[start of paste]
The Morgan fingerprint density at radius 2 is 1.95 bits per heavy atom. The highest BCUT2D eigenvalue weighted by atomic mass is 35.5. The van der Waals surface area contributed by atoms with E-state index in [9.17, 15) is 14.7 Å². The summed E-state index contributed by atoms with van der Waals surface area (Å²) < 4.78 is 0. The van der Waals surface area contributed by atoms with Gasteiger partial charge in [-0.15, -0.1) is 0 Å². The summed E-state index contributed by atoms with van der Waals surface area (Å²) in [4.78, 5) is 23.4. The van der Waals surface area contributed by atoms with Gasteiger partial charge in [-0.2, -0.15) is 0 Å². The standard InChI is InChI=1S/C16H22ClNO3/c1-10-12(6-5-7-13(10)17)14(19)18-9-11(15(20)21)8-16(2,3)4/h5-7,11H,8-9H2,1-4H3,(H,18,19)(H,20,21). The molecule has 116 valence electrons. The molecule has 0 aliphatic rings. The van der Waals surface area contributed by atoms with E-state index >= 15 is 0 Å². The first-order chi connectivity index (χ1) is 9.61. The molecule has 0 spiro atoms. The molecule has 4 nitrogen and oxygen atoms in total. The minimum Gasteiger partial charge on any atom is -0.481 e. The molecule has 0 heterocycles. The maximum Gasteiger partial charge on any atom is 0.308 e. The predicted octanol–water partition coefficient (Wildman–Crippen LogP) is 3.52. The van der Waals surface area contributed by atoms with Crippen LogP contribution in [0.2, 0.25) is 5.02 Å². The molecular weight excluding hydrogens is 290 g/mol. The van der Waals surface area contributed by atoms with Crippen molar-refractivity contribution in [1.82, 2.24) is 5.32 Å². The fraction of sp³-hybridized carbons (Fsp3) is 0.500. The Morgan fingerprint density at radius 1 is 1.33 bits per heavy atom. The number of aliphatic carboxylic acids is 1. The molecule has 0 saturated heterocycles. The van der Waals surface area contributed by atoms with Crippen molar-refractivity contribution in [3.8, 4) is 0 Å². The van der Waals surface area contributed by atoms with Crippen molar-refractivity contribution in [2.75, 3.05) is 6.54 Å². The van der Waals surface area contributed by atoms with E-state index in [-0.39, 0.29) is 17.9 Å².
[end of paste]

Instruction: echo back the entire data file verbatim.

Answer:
The Morgan fingerprint density at radius 2 is 1.95 bits per heavy atom. The highest BCUT2D eigenvalue weighted by atomic mass is 35.5. The van der Waals surface area contributed by atoms with E-state index in [9.17, 15) is 14.7 Å². The summed E-state index contributed by atoms with van der Waals surface area (Å²) < 4.78 is 0. The van der Waals surface area contributed by atoms with Gasteiger partial charge in [-0.15, -0.1) is 0 Å². The summed E-state index contributed by atoms with van der Waals surface area (Å²) in [4.78, 5) is 23.4. The van der Waals surface area contributed by atoms with Gasteiger partial charge in [-0.2, -0.15) is 0 Å². The standard InChI is InChI=1S/C16H22ClNO3/c1-10-12(6-5-7-13(10)17)14(19)18-9-11(15(20)21)8-16(2,3)4/h5-7,11H,8-9H2,1-4H3,(H,18,19)(H,20,21). The molecule has 116 valence electrons. The molecule has 0 aliphatic rings. The van der Waals surface area contributed by atoms with E-state index >= 15 is 0 Å². The first-order chi connectivity index (χ1) is 9.61. The molecule has 0 spiro atoms. The molecule has 4 nitrogen and oxygen atoms in total. The minimum Gasteiger partial charge on any atom is -0.481 e. The molecule has 0 heterocycles. The maximum Gasteiger partial charge on any atom is 0.308 e. The predicted octanol–water partition coefficient (Wildman–Crippen LogP) is 3.52. The van der Waals surface area contributed by atoms with Crippen LogP contribution in [0.2, 0.25) is 5.02 Å². The molecular weight excluding hydrogens is 290 g/mol. The van der Waals surface area contributed by atoms with Crippen molar-refractivity contribution in [1.82, 2.24) is 5.32 Å². The fraction of sp³-hybridized carbons (Fsp3) is 0.500. The Morgan fingerprint density at radius 1 is 1.33 bits per heavy atom. The number of aliphatic carboxylic acids is 1. The molecule has 0 saturated heterocycles. The van der Waals surface area contributed by atoms with Crippen molar-refractivity contribution in [3.8, 4) is 0 Å². The van der Waals surface area contributed by atoms with Crippen molar-refractivity contribution in [2.75, 3.05) is 6.54 Å². The van der Waals surface area contributed by atoms with E-state index in [-0.39, 0.29) is 17.9 Å².